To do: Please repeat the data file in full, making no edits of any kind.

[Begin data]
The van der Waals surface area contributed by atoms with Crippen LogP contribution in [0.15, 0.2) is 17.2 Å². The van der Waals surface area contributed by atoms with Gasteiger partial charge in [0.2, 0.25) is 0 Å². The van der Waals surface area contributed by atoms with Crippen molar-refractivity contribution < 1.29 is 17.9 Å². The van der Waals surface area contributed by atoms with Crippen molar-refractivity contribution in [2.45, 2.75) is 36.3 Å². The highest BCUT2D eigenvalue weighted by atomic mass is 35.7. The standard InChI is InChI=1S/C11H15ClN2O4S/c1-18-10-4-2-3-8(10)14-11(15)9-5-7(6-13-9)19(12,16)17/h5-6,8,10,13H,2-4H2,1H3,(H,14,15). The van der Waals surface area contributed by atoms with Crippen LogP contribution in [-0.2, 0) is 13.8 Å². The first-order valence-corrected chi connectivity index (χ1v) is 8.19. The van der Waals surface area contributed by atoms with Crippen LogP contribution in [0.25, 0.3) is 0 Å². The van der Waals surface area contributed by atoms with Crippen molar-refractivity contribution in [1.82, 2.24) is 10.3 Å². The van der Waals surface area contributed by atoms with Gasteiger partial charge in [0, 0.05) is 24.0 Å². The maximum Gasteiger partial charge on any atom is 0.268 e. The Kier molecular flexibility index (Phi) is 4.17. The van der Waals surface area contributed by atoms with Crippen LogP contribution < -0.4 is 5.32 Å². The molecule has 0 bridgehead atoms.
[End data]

The van der Waals surface area contributed by atoms with Crippen LogP contribution in [0.15, 0.2) is 17.2 Å². The van der Waals surface area contributed by atoms with Gasteiger partial charge in [0.2, 0.25) is 0 Å². The van der Waals surface area contributed by atoms with Crippen molar-refractivity contribution < 1.29 is 17.9 Å². The van der Waals surface area contributed by atoms with Crippen molar-refractivity contribution in [2.45, 2.75) is 36.3 Å². The highest BCUT2D eigenvalue weighted by atomic mass is 35.7. The standard InChI is InChI=1S/C11H15ClN2O4S/c1-18-10-4-2-3-8(10)14-11(15)9-5-7(6-13-9)19(12,16)17/h5-6,8,10,13H,2-4H2,1H3,(H,14,15). The van der Waals surface area contributed by atoms with Crippen LogP contribution in [-0.2, 0) is 13.8 Å². The first-order valence-corrected chi connectivity index (χ1v) is 8.19. The van der Waals surface area contributed by atoms with Crippen LogP contribution in [0.25, 0.3) is 0 Å². The van der Waals surface area contributed by atoms with Crippen molar-refractivity contribution in [1.82, 2.24) is 10.3 Å². The van der Waals surface area contributed by atoms with Gasteiger partial charge in [0, 0.05) is 24.0 Å². The maximum Gasteiger partial charge on any atom is 0.268 e. The Kier molecular flexibility index (Phi) is 4.17. The van der Waals surface area contributed by atoms with Crippen LogP contribution < -0.4 is 5.32 Å². The molecule has 0 bridgehead atoms.